IN 2009/10 the Euro V ULSD engines were a massive game changer across all of the ranges and the Euro VI with the additive or the third filter reduces it further still especially as it's a worldwide harmonised drive cycle.This is the same for all diesel vehicles regardless of size & fuel consumption so I think it's fair to say that large MPV's or 4x4's aren't the gas guzzling planet killers others like to make out. also I think you'll find that your fuel consumption reduction is more to do with having a 6 speed gearbox as AdBlu on it's own raises it slightly by approx 5mpg. Larger family cars of all description are now seeing 7 or 8 speed gearboxes on smaller engines having just a factory remap to change the output.

Soon we'll all be sitting on the motorway at 70mph with the engine at 1500rpm.

Same goes for vans, PSA and others opt for AdBlue as it's the cheaper alternative to the third filter plus the ongoing refill costs can be handed on to the customer... Fiat have opted for the 3rd filter which has shown even better results. This is the first time in over 20 years that the PSA/Fiat partnership hasn't used the same engines particularly in the shared Sevel based, Boxer/Ducato/Relay platform and the French built Dispatch/Scudo/Expert/ProAce...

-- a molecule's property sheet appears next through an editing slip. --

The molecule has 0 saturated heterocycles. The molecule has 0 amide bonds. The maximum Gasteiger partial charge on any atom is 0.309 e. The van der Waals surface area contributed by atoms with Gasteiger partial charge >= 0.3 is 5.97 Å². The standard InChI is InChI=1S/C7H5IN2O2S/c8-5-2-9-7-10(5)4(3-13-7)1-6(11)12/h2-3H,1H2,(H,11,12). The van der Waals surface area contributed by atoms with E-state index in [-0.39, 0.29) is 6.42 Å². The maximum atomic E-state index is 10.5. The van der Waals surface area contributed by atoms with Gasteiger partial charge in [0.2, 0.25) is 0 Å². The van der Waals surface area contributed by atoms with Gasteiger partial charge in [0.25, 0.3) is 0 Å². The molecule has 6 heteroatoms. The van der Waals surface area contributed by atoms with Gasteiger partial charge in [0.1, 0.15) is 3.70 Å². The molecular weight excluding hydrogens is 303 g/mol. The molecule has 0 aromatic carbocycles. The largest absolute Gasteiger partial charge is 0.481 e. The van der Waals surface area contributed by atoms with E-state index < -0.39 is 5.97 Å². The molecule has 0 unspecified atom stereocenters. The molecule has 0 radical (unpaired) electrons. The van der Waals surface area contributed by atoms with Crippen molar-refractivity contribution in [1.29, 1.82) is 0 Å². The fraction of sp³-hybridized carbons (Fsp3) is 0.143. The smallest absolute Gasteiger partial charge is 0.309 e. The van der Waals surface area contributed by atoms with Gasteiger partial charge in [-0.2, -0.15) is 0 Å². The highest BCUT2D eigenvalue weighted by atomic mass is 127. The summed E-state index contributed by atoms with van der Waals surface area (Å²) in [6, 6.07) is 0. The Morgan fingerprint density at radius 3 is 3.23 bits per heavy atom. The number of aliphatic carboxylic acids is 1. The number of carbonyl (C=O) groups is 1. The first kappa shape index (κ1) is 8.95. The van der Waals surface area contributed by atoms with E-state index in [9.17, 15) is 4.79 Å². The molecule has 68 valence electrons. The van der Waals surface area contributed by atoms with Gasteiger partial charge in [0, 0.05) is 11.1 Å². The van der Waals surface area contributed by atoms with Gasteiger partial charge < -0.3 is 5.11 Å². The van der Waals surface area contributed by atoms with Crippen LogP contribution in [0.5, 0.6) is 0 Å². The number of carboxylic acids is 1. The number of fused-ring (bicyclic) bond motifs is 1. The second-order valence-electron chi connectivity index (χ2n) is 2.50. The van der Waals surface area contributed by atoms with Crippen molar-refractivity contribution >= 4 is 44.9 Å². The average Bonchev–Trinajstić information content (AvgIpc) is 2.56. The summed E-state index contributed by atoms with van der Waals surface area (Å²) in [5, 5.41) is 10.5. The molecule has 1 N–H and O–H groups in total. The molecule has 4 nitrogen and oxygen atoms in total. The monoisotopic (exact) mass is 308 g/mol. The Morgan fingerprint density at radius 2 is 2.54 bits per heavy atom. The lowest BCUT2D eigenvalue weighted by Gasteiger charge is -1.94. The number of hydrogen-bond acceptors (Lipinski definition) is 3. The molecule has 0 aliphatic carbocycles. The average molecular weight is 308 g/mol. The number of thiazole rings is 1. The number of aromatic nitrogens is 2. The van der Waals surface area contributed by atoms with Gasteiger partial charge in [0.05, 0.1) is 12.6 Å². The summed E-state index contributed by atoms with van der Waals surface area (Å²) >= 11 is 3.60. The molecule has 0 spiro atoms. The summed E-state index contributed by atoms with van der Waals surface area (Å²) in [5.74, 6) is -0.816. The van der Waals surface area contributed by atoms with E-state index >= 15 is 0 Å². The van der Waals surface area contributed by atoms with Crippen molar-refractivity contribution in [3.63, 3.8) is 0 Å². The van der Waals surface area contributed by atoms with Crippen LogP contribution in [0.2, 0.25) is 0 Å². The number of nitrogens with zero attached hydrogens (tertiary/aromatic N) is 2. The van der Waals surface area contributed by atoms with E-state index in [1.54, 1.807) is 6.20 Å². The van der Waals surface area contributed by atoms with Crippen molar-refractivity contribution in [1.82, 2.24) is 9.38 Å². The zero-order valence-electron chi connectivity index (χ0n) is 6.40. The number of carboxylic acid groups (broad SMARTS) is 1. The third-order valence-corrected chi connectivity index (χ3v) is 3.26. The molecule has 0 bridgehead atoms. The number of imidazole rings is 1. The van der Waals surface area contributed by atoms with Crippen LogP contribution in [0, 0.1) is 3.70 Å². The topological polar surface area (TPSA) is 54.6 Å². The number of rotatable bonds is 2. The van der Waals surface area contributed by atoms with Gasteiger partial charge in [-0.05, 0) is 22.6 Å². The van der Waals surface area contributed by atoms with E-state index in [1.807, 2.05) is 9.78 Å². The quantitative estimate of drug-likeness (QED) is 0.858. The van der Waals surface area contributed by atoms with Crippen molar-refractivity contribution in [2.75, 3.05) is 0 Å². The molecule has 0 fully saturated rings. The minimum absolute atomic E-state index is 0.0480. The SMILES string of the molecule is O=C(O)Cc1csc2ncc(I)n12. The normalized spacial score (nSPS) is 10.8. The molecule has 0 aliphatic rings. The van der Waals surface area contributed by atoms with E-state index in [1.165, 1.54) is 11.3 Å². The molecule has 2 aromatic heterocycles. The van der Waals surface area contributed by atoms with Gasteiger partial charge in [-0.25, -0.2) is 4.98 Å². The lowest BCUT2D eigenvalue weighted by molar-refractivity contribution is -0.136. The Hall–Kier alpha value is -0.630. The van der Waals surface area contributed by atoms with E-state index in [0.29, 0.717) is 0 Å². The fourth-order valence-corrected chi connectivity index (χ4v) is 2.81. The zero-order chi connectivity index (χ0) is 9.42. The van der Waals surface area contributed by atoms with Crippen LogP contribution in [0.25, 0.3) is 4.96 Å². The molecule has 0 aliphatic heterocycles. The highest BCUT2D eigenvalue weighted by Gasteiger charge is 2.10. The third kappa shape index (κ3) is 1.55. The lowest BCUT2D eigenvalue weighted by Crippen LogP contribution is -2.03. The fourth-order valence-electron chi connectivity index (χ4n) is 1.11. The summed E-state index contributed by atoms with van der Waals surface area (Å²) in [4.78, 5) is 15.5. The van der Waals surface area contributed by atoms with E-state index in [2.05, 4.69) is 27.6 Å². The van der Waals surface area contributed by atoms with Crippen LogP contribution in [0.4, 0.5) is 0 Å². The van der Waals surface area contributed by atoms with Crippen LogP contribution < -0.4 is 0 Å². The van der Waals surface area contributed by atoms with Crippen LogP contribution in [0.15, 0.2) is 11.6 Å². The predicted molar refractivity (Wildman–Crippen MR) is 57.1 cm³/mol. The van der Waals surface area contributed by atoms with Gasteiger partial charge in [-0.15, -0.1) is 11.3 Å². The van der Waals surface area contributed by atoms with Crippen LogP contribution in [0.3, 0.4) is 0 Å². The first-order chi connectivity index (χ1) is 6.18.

It's interesting that KeynshamKid mentions his 1L petrol Grand C-Max, it's a larger polluter and less economical than it's 1.5L diesel sister. Strange but true.

Petrol engines are the planet killers, diesels up until the turn of the century were first and foremost people killers. During Blair's 1st government it was all about C02 until the Health Ministers showed them all the figures regarding diesel particulates and their effect on lung tissue, blood flow etc. My missus was part of the EU & HMG's study which ultimately lead to the new strict diesel standards.

Petrol engines will be next as it has always produced 15-20% more C02 than diesel and requires more energy (money spent) during refinement as returning it to a liquid requires higher temperatures plus diesel burners have been taken as far as they can.

My missus bought one of Hyundai's full electric Ioniq's in March, I'm well impressed by it... comes in under 1.83m on the ferry too...honest guv!

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Yeh, drove an Electric Ion a year ago. Likewise impressed.

We really need to knock this pollution thing on the head. My new grand child was born in central London a few weeks ago just after a monitoring point 100m from her home exceeded EU pollution limits during that hot spell a month ago.

SFD

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2 hours ago, straightfeed said:

Yeh, drove an Electric Ion a year ago. Likewise impressed.

We really need to knock this pollution thing on the head. My new grand child was born in central London a few weeks ago just after a monitoring point 100m from her home exceeded EU pollution limits during that hot spell a month ago.

SFD